Summer: Harvesting Garlic

Like onions, garlic has been the bane of our cropping plan. We have tried every kind of garlic on our hillside and it has largely been a pathetic run. We have been told that true garlic needs a real cold snap, we have had real cold snaps, we have had snaps that would snap things off your nether regions and then in turn those same snaps have been left in the bloody wake of a weather front that would make George R.R. Martin excited about what could be found in them. Normally, he would find one cold family asking for the things back that had been snapped off. This year, we moved into winter onions and they were a success and someone suggested that we try elephant garlic.

Growing elephant garlic vs garlic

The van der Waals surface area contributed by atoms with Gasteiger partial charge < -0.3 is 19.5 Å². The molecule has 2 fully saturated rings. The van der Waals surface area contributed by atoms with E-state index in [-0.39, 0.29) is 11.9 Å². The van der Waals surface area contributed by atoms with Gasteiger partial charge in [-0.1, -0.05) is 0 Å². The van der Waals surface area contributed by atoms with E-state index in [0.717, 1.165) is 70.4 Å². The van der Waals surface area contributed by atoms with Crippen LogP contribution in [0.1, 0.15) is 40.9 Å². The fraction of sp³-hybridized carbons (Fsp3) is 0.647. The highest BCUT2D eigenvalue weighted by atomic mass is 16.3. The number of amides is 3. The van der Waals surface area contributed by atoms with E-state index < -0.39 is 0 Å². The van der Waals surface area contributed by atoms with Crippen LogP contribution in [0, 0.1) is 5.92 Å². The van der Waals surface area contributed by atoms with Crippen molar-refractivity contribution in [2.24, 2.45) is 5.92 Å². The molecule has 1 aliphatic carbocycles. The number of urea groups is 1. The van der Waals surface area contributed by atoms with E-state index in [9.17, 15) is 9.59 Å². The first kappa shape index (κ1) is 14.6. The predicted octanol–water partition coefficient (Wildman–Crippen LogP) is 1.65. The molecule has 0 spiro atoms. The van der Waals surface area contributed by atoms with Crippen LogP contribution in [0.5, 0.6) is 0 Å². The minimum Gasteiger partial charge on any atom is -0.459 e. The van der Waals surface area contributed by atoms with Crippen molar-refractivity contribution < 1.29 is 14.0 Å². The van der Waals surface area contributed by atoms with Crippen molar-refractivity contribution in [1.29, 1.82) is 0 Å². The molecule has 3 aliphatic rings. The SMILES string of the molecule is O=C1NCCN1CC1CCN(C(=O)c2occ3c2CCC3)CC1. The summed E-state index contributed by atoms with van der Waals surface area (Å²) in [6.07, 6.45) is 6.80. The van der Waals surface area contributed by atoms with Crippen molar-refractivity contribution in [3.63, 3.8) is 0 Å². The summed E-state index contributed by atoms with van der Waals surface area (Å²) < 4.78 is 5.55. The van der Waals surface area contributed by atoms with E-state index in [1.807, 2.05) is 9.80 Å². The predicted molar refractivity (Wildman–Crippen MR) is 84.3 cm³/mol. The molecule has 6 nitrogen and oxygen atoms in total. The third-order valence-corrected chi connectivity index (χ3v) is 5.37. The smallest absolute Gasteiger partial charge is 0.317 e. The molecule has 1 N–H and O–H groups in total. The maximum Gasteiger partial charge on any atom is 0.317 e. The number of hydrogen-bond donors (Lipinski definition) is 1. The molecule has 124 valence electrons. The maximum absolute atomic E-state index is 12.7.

We did indeed plant elephant garlic with our chesnok garlic on the shortest day and reveled in their top growth. Some of the plants were as thick as leeks. When we harvest them last week we brought out the potato fork to loosen up the soil around the roots, we expected Babar to be resurrected in our soil, but the results were less elephant and more guinea pig droppings. Though we have a bowl of garlic in the kitchen, the elephant garlic was barely bigger than our normal planting of chesnok garlic. Even though we know the taste will be glorious, the smell is intoxicating even as we write this, we know that more should have been expected of elephant garlic. They simply never got going and the results are disappointing but still tasty.

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